CurtainCall Productions’ two-day workshop held in New Delhi lifted the curtains on an actor’s life.

Let’s just say that I had a different idea of theatre workshops. A few dialogues, a couple of story building exercises, perhaps a little end of class play, quickly put together; that’s what I thought it would be like. I went in expecting an easy couple of days, and left with aching bones, newly awakened muscles, and heightened respect for the profession.

This weekend, director Vishesh Arora and CurtainCall productions put together the Cut Shortcut Acting workshop with Happy Ranajit, an award winning National School of Drama actor and director in New Delhi. Two classes, worth three hours each, promised to cover “all aspects related to acting”. Tall claims, but I was curious. And I wasn’t the only one. On the first day, I reached Fursat Se, a wonderful, peaceful little café hiding in one of the bylanes of Shahpur Jat, to find that my fellow students were all women. We exchanged smiles, I pulled up a bean bag and we waited for Ranajit. It was a hot, drowsy afternoon, but in about five minutes, things were about to get very busy, very fast.

Once he arrived, Ranajit grabbed a quick chai, and then asked us to introduce ourselves — pretty standard in a class full of strangers. But in a drama workshop, one must resort to the tricks of the trade. We were asked to act out our names in a sort of introductory dumb charades. Of course, hilarity ensued, and in about ten minutes, we had shed most of our self-consciousness, and each person’s name was firmly lodged in our memories. It’s difficult to feel inhibited around people who’ve watched you pretend-sweat for five minute, just so they can figure out your name.

Turns out though, the first few minutes of sitting around playing guessing games was going to turn into a monstrous session of warm-up exercises which would last till it was time to go home. Now, if you are someone who counts finding a missing TV remote as rigorous exercise, these already gruelling workouts are not just difficult. Some of them, in fact, seemed almost impossible. “All actors start with at least 20 minutes of these warm-up exercises”, Ranajit told us, interrupting a particularly heartrending cry for mercy.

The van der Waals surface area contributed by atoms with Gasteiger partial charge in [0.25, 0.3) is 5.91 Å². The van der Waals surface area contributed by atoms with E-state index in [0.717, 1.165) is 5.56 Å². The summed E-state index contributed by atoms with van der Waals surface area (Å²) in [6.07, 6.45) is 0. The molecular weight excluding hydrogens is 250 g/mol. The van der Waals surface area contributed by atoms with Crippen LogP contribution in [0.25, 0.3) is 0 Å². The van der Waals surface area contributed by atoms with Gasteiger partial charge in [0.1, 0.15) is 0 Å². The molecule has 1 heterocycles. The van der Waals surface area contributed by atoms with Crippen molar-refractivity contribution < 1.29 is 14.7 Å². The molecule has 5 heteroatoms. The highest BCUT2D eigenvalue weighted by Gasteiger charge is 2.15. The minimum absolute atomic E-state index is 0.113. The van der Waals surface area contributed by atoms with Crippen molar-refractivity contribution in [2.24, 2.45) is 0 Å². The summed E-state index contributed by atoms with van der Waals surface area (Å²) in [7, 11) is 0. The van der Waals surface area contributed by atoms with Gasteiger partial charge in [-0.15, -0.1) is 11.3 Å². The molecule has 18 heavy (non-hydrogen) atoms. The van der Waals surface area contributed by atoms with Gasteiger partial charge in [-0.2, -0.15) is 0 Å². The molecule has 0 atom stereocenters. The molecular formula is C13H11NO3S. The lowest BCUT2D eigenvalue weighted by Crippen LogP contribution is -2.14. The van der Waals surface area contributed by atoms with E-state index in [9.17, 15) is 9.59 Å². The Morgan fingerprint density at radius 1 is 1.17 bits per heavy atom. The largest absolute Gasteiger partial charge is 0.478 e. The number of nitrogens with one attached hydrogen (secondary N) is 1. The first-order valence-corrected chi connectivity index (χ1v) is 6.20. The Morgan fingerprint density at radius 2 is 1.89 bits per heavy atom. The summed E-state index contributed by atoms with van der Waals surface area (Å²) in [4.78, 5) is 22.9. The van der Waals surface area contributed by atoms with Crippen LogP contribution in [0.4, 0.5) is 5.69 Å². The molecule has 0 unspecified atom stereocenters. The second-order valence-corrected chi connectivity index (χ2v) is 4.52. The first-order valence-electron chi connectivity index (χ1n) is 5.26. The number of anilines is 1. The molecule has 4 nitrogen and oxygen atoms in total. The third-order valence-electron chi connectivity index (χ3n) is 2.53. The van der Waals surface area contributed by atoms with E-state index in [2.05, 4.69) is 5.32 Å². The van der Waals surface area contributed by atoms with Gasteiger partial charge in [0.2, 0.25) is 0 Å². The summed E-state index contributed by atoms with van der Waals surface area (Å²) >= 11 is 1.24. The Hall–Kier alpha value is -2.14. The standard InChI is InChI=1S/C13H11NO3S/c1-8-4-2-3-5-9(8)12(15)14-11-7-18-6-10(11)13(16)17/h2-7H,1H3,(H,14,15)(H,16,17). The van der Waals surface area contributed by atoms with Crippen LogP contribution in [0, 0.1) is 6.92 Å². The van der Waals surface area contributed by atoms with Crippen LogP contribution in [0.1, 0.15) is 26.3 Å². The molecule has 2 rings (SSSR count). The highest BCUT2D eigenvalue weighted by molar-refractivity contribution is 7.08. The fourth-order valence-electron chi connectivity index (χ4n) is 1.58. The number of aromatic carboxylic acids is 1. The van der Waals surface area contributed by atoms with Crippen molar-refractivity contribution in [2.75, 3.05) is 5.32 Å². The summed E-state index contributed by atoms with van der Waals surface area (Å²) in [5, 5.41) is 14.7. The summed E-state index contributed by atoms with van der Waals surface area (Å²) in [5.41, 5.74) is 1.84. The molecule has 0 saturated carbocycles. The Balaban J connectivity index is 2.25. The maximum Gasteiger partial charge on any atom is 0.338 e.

Surprisingly though, we got through it, and the first class ended with a bit of rhythm and sound exercises, including lessons in voice modulations. “There are six points in the body we can speak from; the deepest is from your stomach, then the chest, the throat, the mouth, the nose and finally, the head.”

The next day, Ranajit took pity on a room full of aching bodies, and we started off with a simple activity. We were asked to remember and narrate one memorable incident from our lives, and then present a two minute skit on this incident. Of course, there was a lot of nervous, self-conscious laughter, but Ranajit’s feedback was both serious and helpful, allowing us to reflect on not just how to act, but how to think too. “When you are laughing in a scene, you concentrate so much on how to laugh that you forget why you are supposed to be laughing in the first place. What has made you laugh? Was it a person, a sentence?”

While there were few minutes of exercise thrown in after each activity, the second day concentrated on the “ABC’s” of on stage performance. We played around with different roles, varying moods and emotions, and performed simplified skits that let us understand, if not completely, concepts like internal monologues, method acting and body language.

It would be far too ambitious to assume that a two-day workshop would do more than just skim the surface of an art-form that can take years to master. It can, though, spark interest and give you a preview of what goes on in an actor’s life, both behind the curtains, and before the performance.